Grade 5

Grade 5 is a time when we want lots of experience with decimals, measurement, and variables. Some projects are purely math focused while others connect with social studies or science. There is an emphasis on loops, sensors and decision-making in these projects.


Can you change your robot so it acts like an animal that responds to its environment?  I love this project because it is easy to change the complexity of the challenge so it works with grade 2 all the way up to grade 6 classes.In the earlier grades we have changed it so the students have to make the robot act like an animal in one of Canada's regions. In the older grades we can add much more complexity! Think of it as interpretive dance with robots!

Buckaroo Math Game

Objective: Get as close to 10 000 without going over. The person with the highest score wins.

The robot will pick 5 random numbers. You can decide to add the random number x 1, x 10, x 100 or x 1000. That number will be added to your score. You must use all 5 random numbers.

For example: Ahmed is playing Bob.

Fish Population Sorter

The students at Canyon Meadows School were worried that the larger fish in their Fish in School (FinS) tank would eat the smaller ones. Our robotics project was to create a prototype that would find a fish, test to see if it was large or small and then count the large ones and the smaller ones. We added a "scooper" that would activate whenever it found a large fish to scoop it into a different tank.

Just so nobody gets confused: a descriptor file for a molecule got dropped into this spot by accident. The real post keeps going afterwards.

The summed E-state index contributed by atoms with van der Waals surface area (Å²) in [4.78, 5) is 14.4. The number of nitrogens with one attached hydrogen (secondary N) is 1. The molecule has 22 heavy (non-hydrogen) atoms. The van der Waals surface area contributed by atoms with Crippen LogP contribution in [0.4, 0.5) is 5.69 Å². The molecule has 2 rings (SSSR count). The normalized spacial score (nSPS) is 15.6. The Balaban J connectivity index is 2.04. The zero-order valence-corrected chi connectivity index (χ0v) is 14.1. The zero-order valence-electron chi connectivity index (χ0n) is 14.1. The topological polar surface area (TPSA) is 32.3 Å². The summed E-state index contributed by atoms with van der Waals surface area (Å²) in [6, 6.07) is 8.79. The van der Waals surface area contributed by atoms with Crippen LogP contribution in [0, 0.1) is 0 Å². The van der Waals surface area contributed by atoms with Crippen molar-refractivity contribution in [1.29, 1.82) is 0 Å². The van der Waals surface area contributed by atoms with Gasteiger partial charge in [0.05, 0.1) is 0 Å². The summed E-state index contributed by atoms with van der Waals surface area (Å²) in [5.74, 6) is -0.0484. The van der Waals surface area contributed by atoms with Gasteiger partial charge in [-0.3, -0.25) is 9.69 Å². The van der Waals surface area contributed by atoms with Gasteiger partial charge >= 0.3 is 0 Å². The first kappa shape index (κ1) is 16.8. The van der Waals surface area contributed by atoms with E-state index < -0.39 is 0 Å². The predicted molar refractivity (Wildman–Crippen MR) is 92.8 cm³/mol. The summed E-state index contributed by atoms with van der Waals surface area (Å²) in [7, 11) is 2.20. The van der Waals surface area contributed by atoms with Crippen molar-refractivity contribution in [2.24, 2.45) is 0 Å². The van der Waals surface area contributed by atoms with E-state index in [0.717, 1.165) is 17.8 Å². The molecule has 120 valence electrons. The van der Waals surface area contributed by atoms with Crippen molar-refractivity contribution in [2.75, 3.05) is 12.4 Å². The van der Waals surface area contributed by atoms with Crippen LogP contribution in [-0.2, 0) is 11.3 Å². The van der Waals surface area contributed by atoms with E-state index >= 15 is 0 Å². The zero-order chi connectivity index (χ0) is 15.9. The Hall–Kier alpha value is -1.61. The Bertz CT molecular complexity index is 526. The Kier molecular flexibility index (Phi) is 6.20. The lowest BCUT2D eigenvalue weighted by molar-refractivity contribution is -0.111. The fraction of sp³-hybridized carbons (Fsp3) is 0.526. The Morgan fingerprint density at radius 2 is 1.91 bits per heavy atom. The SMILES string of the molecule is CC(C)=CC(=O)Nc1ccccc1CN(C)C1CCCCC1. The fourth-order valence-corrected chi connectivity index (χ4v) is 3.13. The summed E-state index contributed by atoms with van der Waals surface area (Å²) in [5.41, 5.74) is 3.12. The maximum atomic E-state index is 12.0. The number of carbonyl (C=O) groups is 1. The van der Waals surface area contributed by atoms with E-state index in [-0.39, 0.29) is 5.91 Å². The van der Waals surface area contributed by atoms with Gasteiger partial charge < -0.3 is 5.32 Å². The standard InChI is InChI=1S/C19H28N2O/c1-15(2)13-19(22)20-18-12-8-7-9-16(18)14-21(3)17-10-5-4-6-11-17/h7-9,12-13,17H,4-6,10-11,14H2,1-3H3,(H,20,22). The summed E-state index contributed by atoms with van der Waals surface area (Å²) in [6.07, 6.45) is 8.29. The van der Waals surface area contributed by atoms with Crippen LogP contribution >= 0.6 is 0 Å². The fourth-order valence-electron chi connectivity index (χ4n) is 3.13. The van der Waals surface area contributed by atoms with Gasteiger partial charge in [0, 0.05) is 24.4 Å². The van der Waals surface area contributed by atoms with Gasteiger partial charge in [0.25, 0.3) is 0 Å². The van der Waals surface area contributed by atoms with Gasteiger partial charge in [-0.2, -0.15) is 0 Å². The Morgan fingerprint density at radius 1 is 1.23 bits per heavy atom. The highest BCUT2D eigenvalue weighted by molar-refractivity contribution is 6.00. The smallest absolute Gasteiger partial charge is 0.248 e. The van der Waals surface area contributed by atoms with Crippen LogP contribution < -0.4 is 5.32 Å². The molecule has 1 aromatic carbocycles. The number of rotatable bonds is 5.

Prisoner's Dilemma

The grade 5 students at Glendale School loved puzzles and games theory. They had heard about the Prisoners' Dilemma:

Two bank robbers are captured and placed into separate interview rooms. Each robber is asked to testify against the other even though the robbers agreed to stay silent if captured. If both stay silent they will be released after serving 6 months for lack of evidence. If one robber testifies and the other stays silent, the one who testifies gets out free and the one who stayed silent is sentenced to 10 years. If both testify they both get 5 years.

The Geometric Ideal vs The Real World

Geometric shapes seem really easy. Everyone knows what a square, rectangle and triangle look like. 

Programming the robot to drive these shapes is a different story! Making the wheels turn 90° doesn't make the robot make a 90° turn. Our first job is to find what unique ratio we have to use to make accurate turns which takes a lot of meticulous work with a protractor and data collection. 

The Hunt for Death Camas

What would you do if you were a First Nations person and one of the plants you love to eat looks like a plant that is deadly poisonous? If you had a robot, perhaps you'd program your robot to clear the meadows of Death Camas and leave the delicious Nodding Onion. 

The Labyrinth

Imagine the string that Ariadne gave Thesius became untied. We need to make the robot travel through the Labyrinth and rescue Thesius and the Athenian youths. We've laid out a grid with 10cm squares to help us measure and navigate the labyrinth.


Our first job is making our robot go 10 lines (100cm) exactly using decimal rotations. We'll divide this by 10 to find out how much we need to go only 1 line (10cm).


Our next job is to investigate turning the robot. Look at this turning testing examples:

Trees and Forests

The task is to drive to a location using latitude and longitude (between 51°N 118°W and 52.5°N 116.5°W), determine if the location is infected with Pine Beetle and report back. The screen of the NXT should show a grid with the robot's current location and a summary of the number of infected/healthy trees it finds. It also needs to display the results of the survey as a percentage and make a recommendation to help the forest become more healthy.